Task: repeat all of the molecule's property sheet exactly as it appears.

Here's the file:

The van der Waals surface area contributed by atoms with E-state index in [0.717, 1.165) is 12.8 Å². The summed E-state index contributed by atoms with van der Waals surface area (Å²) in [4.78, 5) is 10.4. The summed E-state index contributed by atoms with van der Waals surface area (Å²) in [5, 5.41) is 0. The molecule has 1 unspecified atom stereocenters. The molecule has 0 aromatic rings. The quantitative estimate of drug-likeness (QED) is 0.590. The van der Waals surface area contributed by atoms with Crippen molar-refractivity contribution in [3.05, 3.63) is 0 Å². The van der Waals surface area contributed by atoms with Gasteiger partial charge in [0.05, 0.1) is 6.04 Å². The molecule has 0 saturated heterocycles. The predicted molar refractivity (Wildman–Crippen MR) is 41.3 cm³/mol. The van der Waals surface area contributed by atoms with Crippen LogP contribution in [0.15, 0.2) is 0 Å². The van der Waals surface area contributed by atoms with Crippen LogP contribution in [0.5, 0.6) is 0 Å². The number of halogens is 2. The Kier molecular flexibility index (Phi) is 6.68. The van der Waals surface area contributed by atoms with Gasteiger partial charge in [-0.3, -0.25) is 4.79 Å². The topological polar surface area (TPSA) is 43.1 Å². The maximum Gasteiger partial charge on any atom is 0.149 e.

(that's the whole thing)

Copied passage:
The van der Waals surface area contributed by atoms with E-state index in [0.717, 1.165) is 12.8 Å². The summed E-state index contributed by atoms with van der Waals surface area (Å²) in [4.78, 5) is 10.4. The summed E-state index contributed by atoms with van der Waals surface area (Å²) in [5, 5.41) is 0. The molecule has 1 unspecified atom stereocenters. The molecule has 0 aromatic rings. The quantitative estimate of drug-likeness (QED) is 0.590. The van der Waals surface area contributed by atoms with Crippen molar-refractivity contribution in [3.05, 3.63) is 0 Å². The van der Waals surface area contributed by atoms with Gasteiger partial charge in [0.05, 0.1) is 6.04 Å². The molecule has 0 saturated heterocycles. The predicted molar refractivity (Wildman–Crippen MR) is 41.3 cm³/mol. The van der Waals surface area contributed by atoms with Crippen LogP contribution in [0.15, 0.2) is 0 Å². The van der Waals surface area contributed by atoms with Crippen LogP contribution in [0.5, 0.6) is 0 Å². The number of halogens is 2. The Kier molecular flexibility index (Phi) is 6.68. The van der Waals surface area contributed by atoms with Gasteiger partial charge in [-0.3, -0.25) is 4.79 Å². The topological polar surface area (TPSA) is 43.1 Å². The maximum Gasteiger partial charge on any atom is 0.149 e.